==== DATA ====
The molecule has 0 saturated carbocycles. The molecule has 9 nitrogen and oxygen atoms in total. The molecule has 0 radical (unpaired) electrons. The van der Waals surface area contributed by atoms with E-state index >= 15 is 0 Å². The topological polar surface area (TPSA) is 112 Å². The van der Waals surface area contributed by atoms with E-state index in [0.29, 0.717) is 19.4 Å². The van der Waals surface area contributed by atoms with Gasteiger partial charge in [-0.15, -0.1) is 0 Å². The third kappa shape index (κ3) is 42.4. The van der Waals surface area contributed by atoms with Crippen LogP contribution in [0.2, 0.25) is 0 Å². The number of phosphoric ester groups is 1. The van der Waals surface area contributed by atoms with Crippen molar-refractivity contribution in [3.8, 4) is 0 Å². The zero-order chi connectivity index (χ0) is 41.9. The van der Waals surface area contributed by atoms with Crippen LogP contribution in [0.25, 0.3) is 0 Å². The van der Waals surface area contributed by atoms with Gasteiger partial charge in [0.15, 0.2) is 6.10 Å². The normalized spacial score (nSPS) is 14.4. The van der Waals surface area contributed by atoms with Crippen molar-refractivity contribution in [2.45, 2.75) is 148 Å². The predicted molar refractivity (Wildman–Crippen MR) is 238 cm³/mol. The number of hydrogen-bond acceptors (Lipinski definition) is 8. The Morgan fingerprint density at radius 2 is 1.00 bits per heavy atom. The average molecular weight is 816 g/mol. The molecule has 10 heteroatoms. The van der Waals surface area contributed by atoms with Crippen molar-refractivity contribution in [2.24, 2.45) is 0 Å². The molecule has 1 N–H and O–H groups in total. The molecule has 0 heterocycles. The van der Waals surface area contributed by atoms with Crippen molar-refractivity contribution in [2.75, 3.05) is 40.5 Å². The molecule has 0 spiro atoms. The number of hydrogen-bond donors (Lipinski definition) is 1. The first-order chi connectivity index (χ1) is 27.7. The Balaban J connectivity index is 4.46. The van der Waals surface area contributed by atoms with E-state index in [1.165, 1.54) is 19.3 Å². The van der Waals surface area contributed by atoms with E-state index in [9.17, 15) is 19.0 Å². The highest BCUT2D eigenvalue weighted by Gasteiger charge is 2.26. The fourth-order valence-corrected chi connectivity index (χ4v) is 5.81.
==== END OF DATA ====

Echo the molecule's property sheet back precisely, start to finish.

The molecule has 0 saturated carbocycles. The molecule has 9 nitrogen and oxygen atoms in total. The molecule has 0 radical (unpaired) electrons. The van der Waals surface area contributed by atoms with E-state index >= 15 is 0 Å². The topological polar surface area (TPSA) is 112 Å². The van der Waals surface area contributed by atoms with E-state index in [0.29, 0.717) is 19.4 Å². The van der Waals surface area contributed by atoms with Gasteiger partial charge in [-0.15, -0.1) is 0 Å². The third kappa shape index (κ3) is 42.4. The van der Waals surface area contributed by atoms with Crippen LogP contribution in [0.2, 0.25) is 0 Å². The number of phosphoric ester groups is 1. The van der Waals surface area contributed by atoms with Crippen molar-refractivity contribution in [3.8, 4) is 0 Å². The zero-order chi connectivity index (χ0) is 41.9. The van der Waals surface area contributed by atoms with Crippen LogP contribution in [0.25, 0.3) is 0 Å². The van der Waals surface area contributed by atoms with Gasteiger partial charge in [0.15, 0.2) is 6.10 Å². The normalized spacial score (nSPS) is 14.4. The van der Waals surface area contributed by atoms with Crippen molar-refractivity contribution in [2.45, 2.75) is 148 Å². The predicted molar refractivity (Wildman–Crippen MR) is 238 cm³/mol. The number of hydrogen-bond acceptors (Lipinski definition) is 8. The Morgan fingerprint density at radius 2 is 1.00 bits per heavy atom. The average molecular weight is 816 g/mol. The molecule has 10 heteroatoms. The van der Waals surface area contributed by atoms with Crippen molar-refractivity contribution in [2.24, 2.45) is 0 Å². The molecule has 1 N–H and O–H groups in total. The molecule has 0 heterocycles. The van der Waals surface area contributed by atoms with Crippen molar-refractivity contribution in [2.75, 3.05) is 40.5 Å². The molecule has 0 spiro atoms. The number of hydrogen-bond donors (Lipinski definition) is 1. The first-order chi connectivity index (χ1) is 27.7. The Balaban J connectivity index is 4.46. The van der Waals surface area contributed by atoms with E-state index in [1.165, 1.54) is 19.3 Å². The van der Waals surface area contributed by atoms with E-state index in [9.17, 15) is 19.0 Å². The highest BCUT2D eigenvalue weighted by Gasteiger charge is 2.26. The fourth-order valence-corrected chi connectivity index (χ4v) is 5.81.